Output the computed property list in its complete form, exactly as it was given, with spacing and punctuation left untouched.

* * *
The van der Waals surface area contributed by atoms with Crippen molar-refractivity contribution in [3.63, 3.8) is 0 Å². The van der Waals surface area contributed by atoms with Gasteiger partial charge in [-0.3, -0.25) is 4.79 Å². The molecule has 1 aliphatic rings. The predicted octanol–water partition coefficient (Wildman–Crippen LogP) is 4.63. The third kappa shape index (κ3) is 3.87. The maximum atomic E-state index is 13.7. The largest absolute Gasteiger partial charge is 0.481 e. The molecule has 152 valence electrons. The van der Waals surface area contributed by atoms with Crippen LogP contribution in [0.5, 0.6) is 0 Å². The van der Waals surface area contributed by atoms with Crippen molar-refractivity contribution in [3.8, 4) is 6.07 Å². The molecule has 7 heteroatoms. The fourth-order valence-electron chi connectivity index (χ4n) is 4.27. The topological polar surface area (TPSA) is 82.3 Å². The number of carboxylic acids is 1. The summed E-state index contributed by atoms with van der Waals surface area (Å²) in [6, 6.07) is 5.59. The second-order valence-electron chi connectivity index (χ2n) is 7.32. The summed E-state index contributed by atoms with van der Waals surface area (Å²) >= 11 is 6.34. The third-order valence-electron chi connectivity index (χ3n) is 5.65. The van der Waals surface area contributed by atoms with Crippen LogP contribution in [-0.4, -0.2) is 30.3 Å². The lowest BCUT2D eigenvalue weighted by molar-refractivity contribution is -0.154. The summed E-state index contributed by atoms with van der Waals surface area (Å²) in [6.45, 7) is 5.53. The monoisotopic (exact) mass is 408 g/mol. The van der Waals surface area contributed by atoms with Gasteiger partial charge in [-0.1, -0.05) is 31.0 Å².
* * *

The van der Waals surface area contributed by atoms with Crippen molar-refractivity contribution in [3.63, 3.8) is 0 Å². The van der Waals surface area contributed by atoms with Gasteiger partial charge in [-0.3, -0.25) is 4.79 Å². The molecule has 1 aliphatic rings. The predicted octanol–water partition coefficient (Wildman–Crippen LogP) is 4.63. The third kappa shape index (κ3) is 3.87. The maximum atomic E-state index is 13.7. The largest absolute Gasteiger partial charge is 0.481 e. The molecule has 152 valence electrons. The van der Waals surface area contributed by atoms with Crippen LogP contribution in [0.5, 0.6) is 0 Å². The van der Waals surface area contributed by atoms with Crippen molar-refractivity contribution in [3.8, 4) is 6.07 Å². The molecule has 7 heteroatoms. The fourth-order valence-electron chi connectivity index (χ4n) is 4.27. The topological polar surface area (TPSA) is 82.3 Å². The number of carboxylic acids is 1. The summed E-state index contributed by atoms with van der Waals surface area (Å²) in [6, 6.07) is 5.59. The second-order valence-electron chi connectivity index (χ2n) is 7.32. The summed E-state index contributed by atoms with van der Waals surface area (Å²) >= 11 is 6.34. The third-order valence-electron chi connectivity index (χ3n) is 5.65. The van der Waals surface area contributed by atoms with Crippen LogP contribution in [-0.4, -0.2) is 30.3 Å². The lowest BCUT2D eigenvalue weighted by molar-refractivity contribution is -0.154. The summed E-state index contributed by atoms with van der Waals surface area (Å²) in [6.45, 7) is 5.53. The monoisotopic (exact) mass is 408 g/mol. The van der Waals surface area contributed by atoms with Gasteiger partial charge in [-0.1, -0.05) is 31.0 Å².